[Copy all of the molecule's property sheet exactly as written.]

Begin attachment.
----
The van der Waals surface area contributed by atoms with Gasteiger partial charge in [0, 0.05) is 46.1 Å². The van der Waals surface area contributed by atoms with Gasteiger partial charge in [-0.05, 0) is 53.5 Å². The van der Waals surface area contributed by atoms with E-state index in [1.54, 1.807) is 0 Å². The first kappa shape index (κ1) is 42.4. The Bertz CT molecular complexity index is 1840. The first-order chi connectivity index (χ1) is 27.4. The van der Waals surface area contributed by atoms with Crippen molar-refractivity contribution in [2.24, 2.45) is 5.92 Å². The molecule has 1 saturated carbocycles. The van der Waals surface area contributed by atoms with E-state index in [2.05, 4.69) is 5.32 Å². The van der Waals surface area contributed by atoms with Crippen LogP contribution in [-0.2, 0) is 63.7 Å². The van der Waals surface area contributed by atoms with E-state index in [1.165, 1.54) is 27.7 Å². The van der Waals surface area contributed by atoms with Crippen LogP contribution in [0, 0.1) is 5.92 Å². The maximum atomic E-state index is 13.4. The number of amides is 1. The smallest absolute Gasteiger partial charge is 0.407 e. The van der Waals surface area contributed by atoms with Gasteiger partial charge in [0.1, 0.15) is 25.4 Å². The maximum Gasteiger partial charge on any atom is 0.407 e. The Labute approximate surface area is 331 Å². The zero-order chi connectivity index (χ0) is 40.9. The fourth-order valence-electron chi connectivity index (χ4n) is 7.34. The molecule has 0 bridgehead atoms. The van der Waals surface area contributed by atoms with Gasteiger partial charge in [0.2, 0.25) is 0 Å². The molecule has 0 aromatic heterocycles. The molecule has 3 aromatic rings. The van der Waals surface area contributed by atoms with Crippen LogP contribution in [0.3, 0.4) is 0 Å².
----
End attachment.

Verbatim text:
The van der Waals surface area contributed by atoms with Gasteiger partial charge in [0, 0.05) is 46.1 Å². The van der Waals surface area contributed by atoms with Gasteiger partial charge in [-0.05, 0) is 53.5 Å². The van der Waals surface area contributed by atoms with E-state index in [1.54, 1.807) is 0 Å². The first kappa shape index (κ1) is 42.4. The Bertz CT molecular complexity index is 1840. The first-order chi connectivity index (χ1) is 27.4. The van der Waals surface area contributed by atoms with Crippen molar-refractivity contribution in [2.24, 2.45) is 5.92 Å². The molecule has 1 saturated carbocycles. The van der Waals surface area contributed by atoms with E-state index in [2.05, 4.69) is 5.32 Å². The van der Waals surface area contributed by atoms with Crippen LogP contribution in [-0.2, 0) is 63.7 Å². The van der Waals surface area contributed by atoms with E-state index in [1.165, 1.54) is 27.7 Å². The van der Waals surface area contributed by atoms with Crippen LogP contribution in [0, 0.1) is 5.92 Å². The maximum atomic E-state index is 13.4. The number of amides is 1. The smallest absolute Gasteiger partial charge is 0.407 e. The van der Waals surface area contributed by atoms with Gasteiger partial charge in [0.1, 0.15) is 25.4 Å². The maximum Gasteiger partial charge on any atom is 0.407 e. The Labute approximate surface area is 331 Å². The zero-order chi connectivity index (χ0) is 40.9. The fourth-order valence-electron chi connectivity index (χ4n) is 7.34. The molecule has 0 bridgehead atoms. The van der Waals surface area contributed by atoms with Gasteiger partial charge in [0.2, 0.25) is 0 Å². The molecule has 0 aromatic heterocycles. The molecule has 3 aromatic rings. The van der Waals surface area contributed by atoms with Crippen LogP contribution in [0.3, 0.4) is 0 Å².